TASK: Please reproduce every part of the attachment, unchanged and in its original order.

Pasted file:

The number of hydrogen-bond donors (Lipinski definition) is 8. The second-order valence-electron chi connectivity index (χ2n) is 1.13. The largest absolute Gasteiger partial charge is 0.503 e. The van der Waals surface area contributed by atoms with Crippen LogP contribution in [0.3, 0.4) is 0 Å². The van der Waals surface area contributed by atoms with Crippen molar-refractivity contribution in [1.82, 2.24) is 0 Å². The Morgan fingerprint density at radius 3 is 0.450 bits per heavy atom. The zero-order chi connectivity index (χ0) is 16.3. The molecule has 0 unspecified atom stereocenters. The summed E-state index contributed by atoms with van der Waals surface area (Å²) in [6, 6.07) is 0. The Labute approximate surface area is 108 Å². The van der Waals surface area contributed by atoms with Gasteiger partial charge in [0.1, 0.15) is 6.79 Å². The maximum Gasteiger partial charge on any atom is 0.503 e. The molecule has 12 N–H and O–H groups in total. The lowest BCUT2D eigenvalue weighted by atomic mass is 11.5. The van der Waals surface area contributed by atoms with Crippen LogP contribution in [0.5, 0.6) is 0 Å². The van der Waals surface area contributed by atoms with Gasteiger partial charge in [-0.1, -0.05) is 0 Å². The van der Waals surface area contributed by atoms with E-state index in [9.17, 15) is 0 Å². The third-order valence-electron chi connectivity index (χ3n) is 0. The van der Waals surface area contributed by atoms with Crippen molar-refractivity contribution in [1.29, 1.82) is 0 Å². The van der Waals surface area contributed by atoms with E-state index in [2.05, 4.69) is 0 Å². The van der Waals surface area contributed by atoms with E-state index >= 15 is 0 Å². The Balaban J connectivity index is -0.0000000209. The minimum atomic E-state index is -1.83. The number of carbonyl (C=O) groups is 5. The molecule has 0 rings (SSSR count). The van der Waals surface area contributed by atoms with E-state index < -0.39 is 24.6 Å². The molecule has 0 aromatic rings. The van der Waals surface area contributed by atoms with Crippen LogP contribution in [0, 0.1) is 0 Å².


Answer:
The number of hydrogen-bond donors (Lipinski definition) is 8. The second-order valence-electron chi connectivity index (χ2n) is 1.13. The largest absolute Gasteiger partial charge is 0.503 e. The van der Waals surface area contributed by atoms with Crippen LogP contribution in [0.3, 0.4) is 0 Å². The van der Waals surface area contributed by atoms with Crippen molar-refractivity contribution in [1.82, 2.24) is 0 Å². The Morgan fingerprint density at radius 3 is 0.450 bits per heavy atom. The zero-order chi connectivity index (χ0) is 16.3. The molecule has 0 unspecified atom stereocenters. The summed E-state index contributed by atoms with van der Waals surface area (Å²) in [6, 6.07) is 0. The Labute approximate surface area is 108 Å². The van der Waals surface area contributed by atoms with Gasteiger partial charge in [0.1, 0.15) is 6.79 Å². The maximum Gasteiger partial charge on any atom is 0.503 e. The molecule has 12 N–H and O–H groups in total. The lowest BCUT2D eigenvalue weighted by atomic mass is 11.5. The van der Waals surface area contributed by atoms with Crippen LogP contribution in [0.5, 0.6) is 0 Å². The van der Waals surface area contributed by atoms with Gasteiger partial charge in [-0.1, -0.05) is 0 Å². The van der Waals surface area contributed by atoms with E-state index in [9.17, 15) is 0 Å². The third-order valence-electron chi connectivity index (χ3n) is 0. The van der Waals surface area contributed by atoms with Crippen molar-refractivity contribution in [1.29, 1.82) is 0 Å². The van der Waals surface area contributed by atoms with E-state index in [2.05, 4.69) is 0 Å². The van der Waals surface area contributed by atoms with E-state index >= 15 is 0 Å². The Balaban J connectivity index is -0.0000000209. The minimum atomic E-state index is -1.83. The number of carbonyl (C=O) groups is 5. The molecule has 0 rings (SSSR count). The van der Waals surface area contributed by atoms with E-state index < -0.39 is 24.6 Å². The molecule has 0 aromatic rings. The van der Waals surface area contributed by atoms with Crippen LogP contribution in [0, 0.1) is 0 Å².